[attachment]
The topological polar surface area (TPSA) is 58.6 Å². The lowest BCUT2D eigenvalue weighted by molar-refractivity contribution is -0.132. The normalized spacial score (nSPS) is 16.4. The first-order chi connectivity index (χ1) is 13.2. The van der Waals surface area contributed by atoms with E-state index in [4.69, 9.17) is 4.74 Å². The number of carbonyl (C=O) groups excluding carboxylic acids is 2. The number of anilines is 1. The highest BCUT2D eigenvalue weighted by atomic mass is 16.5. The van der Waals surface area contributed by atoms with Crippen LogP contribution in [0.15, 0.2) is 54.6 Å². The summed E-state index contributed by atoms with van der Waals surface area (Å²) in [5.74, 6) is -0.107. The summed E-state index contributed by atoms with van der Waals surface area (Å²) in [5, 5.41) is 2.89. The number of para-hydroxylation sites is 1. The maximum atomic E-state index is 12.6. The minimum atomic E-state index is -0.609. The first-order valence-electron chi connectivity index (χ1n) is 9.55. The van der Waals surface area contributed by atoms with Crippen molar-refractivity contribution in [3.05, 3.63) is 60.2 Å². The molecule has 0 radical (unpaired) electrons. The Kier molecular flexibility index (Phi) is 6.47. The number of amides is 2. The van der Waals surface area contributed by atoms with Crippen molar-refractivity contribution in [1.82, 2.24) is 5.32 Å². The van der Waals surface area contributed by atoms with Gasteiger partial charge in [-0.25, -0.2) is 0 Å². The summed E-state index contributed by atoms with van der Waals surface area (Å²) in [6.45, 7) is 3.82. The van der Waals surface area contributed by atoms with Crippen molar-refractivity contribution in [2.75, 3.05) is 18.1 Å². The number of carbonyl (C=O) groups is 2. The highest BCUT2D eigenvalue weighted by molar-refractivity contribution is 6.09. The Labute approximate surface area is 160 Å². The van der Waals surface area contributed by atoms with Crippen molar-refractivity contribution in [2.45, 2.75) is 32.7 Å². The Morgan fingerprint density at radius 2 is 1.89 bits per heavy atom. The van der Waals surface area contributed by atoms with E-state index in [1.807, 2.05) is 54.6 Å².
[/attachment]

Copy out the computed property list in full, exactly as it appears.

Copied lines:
The topological polar surface area (TPSA) is 58.6 Å². The lowest BCUT2D eigenvalue weighted by molar-refractivity contribution is -0.132. The normalized spacial score (nSPS) is 16.4. The first-order chi connectivity index (χ1) is 13.2. The van der Waals surface area contributed by atoms with E-state index in [4.69, 9.17) is 4.74 Å². The number of carbonyl (C=O) groups excluding carboxylic acids is 2. The number of anilines is 1. The highest BCUT2D eigenvalue weighted by atomic mass is 16.5. The van der Waals surface area contributed by atoms with Crippen LogP contribution in [0.15, 0.2) is 54.6 Å². The summed E-state index contributed by atoms with van der Waals surface area (Å²) in [5.74, 6) is -0.107. The summed E-state index contributed by atoms with van der Waals surface area (Å²) in [5, 5.41) is 2.89. The number of para-hydroxylation sites is 1. The maximum atomic E-state index is 12.6. The minimum atomic E-state index is -0.609. The first-order valence-electron chi connectivity index (χ1n) is 9.55. The van der Waals surface area contributed by atoms with Crippen molar-refractivity contribution in [3.05, 3.63) is 60.2 Å². The molecule has 0 radical (unpaired) electrons. The Kier molecular flexibility index (Phi) is 6.47. The number of amides is 2. The van der Waals surface area contributed by atoms with Crippen molar-refractivity contribution in [1.82, 2.24) is 5.32 Å². The van der Waals surface area contributed by atoms with Gasteiger partial charge in [-0.25, -0.2) is 0 Å². The summed E-state index contributed by atoms with van der Waals surface area (Å²) in [6.45, 7) is 3.82. The van der Waals surface area contributed by atoms with Crippen molar-refractivity contribution in [2.75, 3.05) is 18.1 Å². The number of carbonyl (C=O) groups is 2. The highest BCUT2D eigenvalue weighted by molar-refractivity contribution is 6.09. The Labute approximate surface area is 160 Å². The van der Waals surface area contributed by atoms with Crippen molar-refractivity contribution in [2.45, 2.75) is 32.7 Å². The Morgan fingerprint density at radius 2 is 1.89 bits per heavy atom. The van der Waals surface area contributed by atoms with E-state index in [1.807, 2.05) is 54.6 Å².